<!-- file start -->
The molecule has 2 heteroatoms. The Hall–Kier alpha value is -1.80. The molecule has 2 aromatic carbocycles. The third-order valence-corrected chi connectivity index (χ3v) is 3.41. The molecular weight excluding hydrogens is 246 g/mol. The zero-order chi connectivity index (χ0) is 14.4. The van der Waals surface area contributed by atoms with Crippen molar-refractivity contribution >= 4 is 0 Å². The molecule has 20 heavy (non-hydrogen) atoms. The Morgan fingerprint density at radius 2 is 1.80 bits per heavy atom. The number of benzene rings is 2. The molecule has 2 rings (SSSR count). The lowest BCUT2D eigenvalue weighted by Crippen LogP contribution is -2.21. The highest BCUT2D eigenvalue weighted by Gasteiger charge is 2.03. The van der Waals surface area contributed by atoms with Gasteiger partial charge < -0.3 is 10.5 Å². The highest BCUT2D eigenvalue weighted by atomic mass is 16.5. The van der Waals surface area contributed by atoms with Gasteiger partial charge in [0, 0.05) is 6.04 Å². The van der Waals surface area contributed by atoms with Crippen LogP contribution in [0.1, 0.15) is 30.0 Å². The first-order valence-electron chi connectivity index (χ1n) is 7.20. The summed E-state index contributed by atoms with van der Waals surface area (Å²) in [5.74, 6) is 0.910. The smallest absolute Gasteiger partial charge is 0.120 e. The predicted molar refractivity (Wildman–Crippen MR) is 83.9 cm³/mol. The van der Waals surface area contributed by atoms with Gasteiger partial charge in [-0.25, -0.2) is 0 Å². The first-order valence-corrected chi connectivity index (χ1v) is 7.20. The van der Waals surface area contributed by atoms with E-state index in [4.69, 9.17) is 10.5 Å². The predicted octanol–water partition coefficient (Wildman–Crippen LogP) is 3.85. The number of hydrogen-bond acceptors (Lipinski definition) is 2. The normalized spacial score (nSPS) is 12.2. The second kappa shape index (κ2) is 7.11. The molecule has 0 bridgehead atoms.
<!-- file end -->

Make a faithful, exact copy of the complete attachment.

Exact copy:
The molecule has 2 heteroatoms. The Hall–Kier alpha value is -1.80. The molecule has 2 aromatic carbocycles. The third-order valence-corrected chi connectivity index (χ3v) is 3.41. The molecular weight excluding hydrogens is 246 g/mol. The zero-order chi connectivity index (χ0) is 14.4. The van der Waals surface area contributed by atoms with Crippen molar-refractivity contribution >= 4 is 0 Å². The molecule has 20 heavy (non-hydrogen) atoms. The Morgan fingerprint density at radius 2 is 1.80 bits per heavy atom. The number of benzene rings is 2. The molecule has 2 rings (SSSR count). The lowest BCUT2D eigenvalue weighted by Crippen LogP contribution is -2.21. The highest BCUT2D eigenvalue weighted by Gasteiger charge is 2.03. The van der Waals surface area contributed by atoms with Gasteiger partial charge < -0.3 is 10.5 Å². The highest BCUT2D eigenvalue weighted by atomic mass is 16.5. The van der Waals surface area contributed by atoms with Gasteiger partial charge in [0, 0.05) is 6.04 Å². The van der Waals surface area contributed by atoms with Crippen LogP contribution in [0.1, 0.15) is 30.0 Å². The first-order valence-electron chi connectivity index (χ1n) is 7.20. The summed E-state index contributed by atoms with van der Waals surface area (Å²) in [5.74, 6) is 0.910. The smallest absolute Gasteiger partial charge is 0.120 e. The predicted molar refractivity (Wildman–Crippen MR) is 83.9 cm³/mol. The van der Waals surface area contributed by atoms with Gasteiger partial charge in [-0.25, -0.2) is 0 Å². The first-order valence-corrected chi connectivity index (χ1v) is 7.20. The van der Waals surface area contributed by atoms with E-state index in [4.69, 9.17) is 10.5 Å². The predicted octanol–water partition coefficient (Wildman–Crippen LogP) is 3.85. The number of hydrogen-bond acceptors (Lipinski definition) is 2. The normalized spacial score (nSPS) is 12.2. The second kappa shape index (κ2) is 7.11. The molecule has 0 bridgehead atoms.